Medical and surgical oncologists at Christiana Care’s Helen F. Graham Cancer Center & Research Institute collaborated with research scientists at The Wistar Institute in Philadelphia to discover a novel form of cell-to-cell crosstalk in the tumor microenvironment that neutralizes current immunotherapeutic strategies designed to block tumor growth. Their findings, published online in Cancer Cell, also suggest a more effective antitumor therapeutic approach.

Tumor-associated macrophages (TAM) contribute to all aspects of tumor progression. Because of their ability to promote tumor cell proliferation and invasion and to inhibit antitumor immune response mediated by T cells, TAMs have been considered an appealing therapeutic target. However, inhibition of the CSF-1 receptor (CSF-1R), which mediates the functions and survival of TAMs, has had limited antitumor effect.

Dmitry I. Gabrilovich, M.D., Ph.D.

“Our findings revealed new aspects of the intricate cellular network that involves tumor cells, TAMs and cancer associated fibroblasts that talk to each other via production of chemical messengers,” said lead study author Dmitry I. Gabrilovich, M.D., Ph.D., Christopher M. Davis Professor and program leader of the Immunology, Microenvironment and Metastasis Program at Wistar. “We discovered an additional effect of CSF-1R inhibition that brings into play other immunosuppressive cells that sustain tumor progression.”

Christiana Care head and neck surgeon Neil Hockstein, M.D., and thoracic surgeon Brian Nam, M.D., joined surgeons Charles Mulligan, M.D., and Fred Denstman, M.D., as co-authors on the Wistar study.

Neil Hockstein, M.D.

“As a member of the Graham Cancer Center’s Head and Neck Cancer Multidisciplinary team, our research collaboration with The Wistar Institute is critical for our patient population,” Dr. Hockstein said. “We are poised on the cutting edge of translational cancer research as we continue to drive basic science more quickly toward improved, and potentially, more beneficial therapies.”

Characterized by the National Cancer Institute as “extraordinary and innovative,” the Wistar-Christiana Care partnership has fostered opportunities for education and collaboration between scientists and clinicians in many areas of study. In addition to facilitating collection of high quality, viable tissue samples for Wistar research studies, Graham Cancer Center clinicians actively participate in concept development, sharing with the scientists their unique understanding of the needs and concerns that arise from the everyday patient experience.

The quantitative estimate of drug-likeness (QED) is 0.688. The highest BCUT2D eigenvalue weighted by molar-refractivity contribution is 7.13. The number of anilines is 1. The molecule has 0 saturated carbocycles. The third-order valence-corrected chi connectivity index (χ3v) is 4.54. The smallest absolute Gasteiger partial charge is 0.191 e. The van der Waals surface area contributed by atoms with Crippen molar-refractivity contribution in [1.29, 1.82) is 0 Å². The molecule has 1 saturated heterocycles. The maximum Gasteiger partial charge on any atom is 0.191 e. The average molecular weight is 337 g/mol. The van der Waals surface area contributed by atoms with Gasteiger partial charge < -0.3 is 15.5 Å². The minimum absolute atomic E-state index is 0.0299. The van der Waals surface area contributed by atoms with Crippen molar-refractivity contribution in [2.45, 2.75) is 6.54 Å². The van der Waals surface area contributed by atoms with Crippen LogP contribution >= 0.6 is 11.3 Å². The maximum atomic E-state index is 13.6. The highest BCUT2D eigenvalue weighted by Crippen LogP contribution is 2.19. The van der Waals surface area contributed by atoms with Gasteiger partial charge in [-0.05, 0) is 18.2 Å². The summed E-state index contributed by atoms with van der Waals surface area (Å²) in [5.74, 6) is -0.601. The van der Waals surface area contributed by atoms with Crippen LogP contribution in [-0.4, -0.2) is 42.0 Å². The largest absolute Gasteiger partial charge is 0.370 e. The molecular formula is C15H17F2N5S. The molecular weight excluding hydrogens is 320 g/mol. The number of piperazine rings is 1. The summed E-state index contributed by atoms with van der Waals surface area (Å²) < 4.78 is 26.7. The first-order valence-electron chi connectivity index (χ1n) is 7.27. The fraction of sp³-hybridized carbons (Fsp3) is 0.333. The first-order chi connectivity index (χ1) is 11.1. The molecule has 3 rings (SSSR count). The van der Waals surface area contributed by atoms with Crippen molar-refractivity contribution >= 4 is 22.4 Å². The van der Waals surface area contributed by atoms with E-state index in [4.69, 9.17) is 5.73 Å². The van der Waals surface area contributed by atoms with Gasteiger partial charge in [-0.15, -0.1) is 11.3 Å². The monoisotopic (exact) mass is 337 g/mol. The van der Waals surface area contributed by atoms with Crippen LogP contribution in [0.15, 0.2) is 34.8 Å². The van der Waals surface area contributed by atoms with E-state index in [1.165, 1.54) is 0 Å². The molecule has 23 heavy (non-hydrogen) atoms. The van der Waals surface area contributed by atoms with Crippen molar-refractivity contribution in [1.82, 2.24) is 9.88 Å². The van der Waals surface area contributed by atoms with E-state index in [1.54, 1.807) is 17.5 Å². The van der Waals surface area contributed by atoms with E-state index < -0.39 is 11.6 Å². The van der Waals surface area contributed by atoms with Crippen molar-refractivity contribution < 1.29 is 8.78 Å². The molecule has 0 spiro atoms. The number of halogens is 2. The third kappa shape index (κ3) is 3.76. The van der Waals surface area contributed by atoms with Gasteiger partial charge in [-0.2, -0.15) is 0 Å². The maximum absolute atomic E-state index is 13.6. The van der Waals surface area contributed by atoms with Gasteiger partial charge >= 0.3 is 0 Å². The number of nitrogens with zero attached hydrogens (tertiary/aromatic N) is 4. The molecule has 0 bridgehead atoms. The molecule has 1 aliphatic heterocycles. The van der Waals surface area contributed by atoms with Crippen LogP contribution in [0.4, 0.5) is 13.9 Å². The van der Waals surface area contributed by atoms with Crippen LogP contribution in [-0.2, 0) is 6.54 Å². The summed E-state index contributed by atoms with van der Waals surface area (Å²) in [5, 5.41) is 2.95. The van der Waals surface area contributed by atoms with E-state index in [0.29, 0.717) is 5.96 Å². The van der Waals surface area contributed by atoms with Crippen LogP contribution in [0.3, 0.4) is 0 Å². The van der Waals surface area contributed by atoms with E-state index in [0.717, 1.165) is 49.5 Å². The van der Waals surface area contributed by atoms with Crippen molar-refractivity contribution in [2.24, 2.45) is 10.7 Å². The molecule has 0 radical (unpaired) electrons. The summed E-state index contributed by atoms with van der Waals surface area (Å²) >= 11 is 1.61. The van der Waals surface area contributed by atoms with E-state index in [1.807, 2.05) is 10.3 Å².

Brian Nam, M.D.

“The translational cancer research collaboration with Wistar and Dr. Gabrilovich has the potential for better treatments for our patients,” Dr. Nam said. “This is especially true now in the present era of immunotherapy.”

Dr. Gabrilovich and colleagues found that, besides depleting TAMs from the tumor site, CSF-1R inhibition also resulted in the unexpected recruitment of polymorphonuclear myeloid-derived suppressor cells (PMN-MDSCs), which favor tumor progression and mediate resistance to immunotherapy approaches. The presence of these cells may explain the lack of antitumor effect by CSF1R inhibition.

The researchers investigated the mechanism of PMN-MDSC recruitment to the tumor site and uncovered an intricate crosstalk that resulted in increased production of signaling proteins responsible for attracting PMN-MDSCs in response to CSF-1R inhibition. In particular, they observed higher levels of Cxcl-1, in this context produced by cancer-associated fibroblasts.

Charles Mulligan, M.D.

“In order to achieve a therapeutic effect, we realized that we needed to reduce the presence of both immunosuppressive populations, TAM and PMN-MDSC,” Dr. Gabrilovich added.

By combining the CSF-1R inhibitor with a selective inhibitor of CXCR2, which is the receptor for Cxcl-1 and other molecules whose levels are increased as a consequence of CSF-1R inhibition, they observed significant reduction in tumor growth. In addition, the combination of the two inhibitors together with an immune checkpoint inhibitor resulted in a dramatic antitumor effect, providing additional therapeutic benefits.

“The collaboration with Dr. Gabrilovich and the Immunology Microenvironment and Metastases Program is one of many successful partnerships between Wistar scientists and our oncology teams at the Graham Cancer Center,” said Nicholas J. Petrelli, M.D., Bank of America endowed medical director. “Currently, we are also working with the Molecular and Cellular Oncogenesis Program, the Gene Expression and Regulation Program and the Wistar Vaccine Center.”